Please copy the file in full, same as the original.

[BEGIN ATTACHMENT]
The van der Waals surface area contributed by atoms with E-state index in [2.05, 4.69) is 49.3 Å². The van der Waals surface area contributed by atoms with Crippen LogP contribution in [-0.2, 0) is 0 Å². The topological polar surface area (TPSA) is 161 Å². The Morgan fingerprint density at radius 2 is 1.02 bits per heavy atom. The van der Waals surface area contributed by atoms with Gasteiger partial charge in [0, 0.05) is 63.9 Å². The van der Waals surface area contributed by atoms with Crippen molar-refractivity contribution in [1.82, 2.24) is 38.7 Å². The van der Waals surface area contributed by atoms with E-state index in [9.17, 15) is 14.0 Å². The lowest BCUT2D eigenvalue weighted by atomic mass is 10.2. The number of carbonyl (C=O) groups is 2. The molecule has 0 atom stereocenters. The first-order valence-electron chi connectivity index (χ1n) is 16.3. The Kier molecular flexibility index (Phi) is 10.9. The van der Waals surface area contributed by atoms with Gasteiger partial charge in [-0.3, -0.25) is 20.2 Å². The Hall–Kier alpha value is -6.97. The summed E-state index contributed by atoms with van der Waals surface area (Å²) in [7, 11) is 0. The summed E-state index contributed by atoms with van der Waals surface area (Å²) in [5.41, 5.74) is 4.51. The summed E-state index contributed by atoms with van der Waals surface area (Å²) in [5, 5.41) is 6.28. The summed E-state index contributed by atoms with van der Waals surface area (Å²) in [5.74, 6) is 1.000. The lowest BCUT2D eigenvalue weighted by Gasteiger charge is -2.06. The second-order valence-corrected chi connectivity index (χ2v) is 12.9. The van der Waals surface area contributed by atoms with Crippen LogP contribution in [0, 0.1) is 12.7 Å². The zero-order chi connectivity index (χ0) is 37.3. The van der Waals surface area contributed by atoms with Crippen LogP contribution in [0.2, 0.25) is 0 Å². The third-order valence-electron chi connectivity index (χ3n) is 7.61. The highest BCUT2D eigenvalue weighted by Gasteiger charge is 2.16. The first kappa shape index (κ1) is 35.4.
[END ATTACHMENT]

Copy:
The van der Waals surface area contributed by atoms with E-state index in [2.05, 4.69) is 49.3 Å². The van der Waals surface area contributed by atoms with Crippen LogP contribution in [-0.2, 0) is 0 Å². The topological polar surface area (TPSA) is 161 Å². The Morgan fingerprint density at radius 2 is 1.02 bits per heavy atom. The van der Waals surface area contributed by atoms with Gasteiger partial charge in [0, 0.05) is 63.9 Å². The van der Waals surface area contributed by atoms with Crippen molar-refractivity contribution in [1.82, 2.24) is 38.7 Å². The van der Waals surface area contributed by atoms with E-state index in [9.17, 15) is 14.0 Å². The lowest BCUT2D eigenvalue weighted by atomic mass is 10.2. The number of carbonyl (C=O) groups is 2. The molecule has 0 atom stereocenters. The first-order valence-electron chi connectivity index (χ1n) is 16.3. The Kier molecular flexibility index (Phi) is 10.9. The van der Waals surface area contributed by atoms with Gasteiger partial charge in [-0.3, -0.25) is 20.2 Å². The Hall–Kier alpha value is -6.97. The summed E-state index contributed by atoms with van der Waals surface area (Å²) in [7, 11) is 0. The summed E-state index contributed by atoms with van der Waals surface area (Å²) in [5.41, 5.74) is 4.51. The summed E-state index contributed by atoms with van der Waals surface area (Å²) in [5, 5.41) is 6.28. The summed E-state index contributed by atoms with van der Waals surface area (Å²) in [5.74, 6) is 1.000. The lowest BCUT2D eigenvalue weighted by Gasteiger charge is -2.06. The second-order valence-corrected chi connectivity index (χ2v) is 12.9. The van der Waals surface area contributed by atoms with Crippen LogP contribution in [0, 0.1) is 12.7 Å². The zero-order chi connectivity index (χ0) is 37.3. The van der Waals surface area contributed by atoms with Crippen LogP contribution in [0.2, 0.25) is 0 Å². The third-order valence-electron chi connectivity index (χ3n) is 7.61. The highest BCUT2D eigenvalue weighted by Gasteiger charge is 2.16. The first kappa shape index (κ1) is 35.4.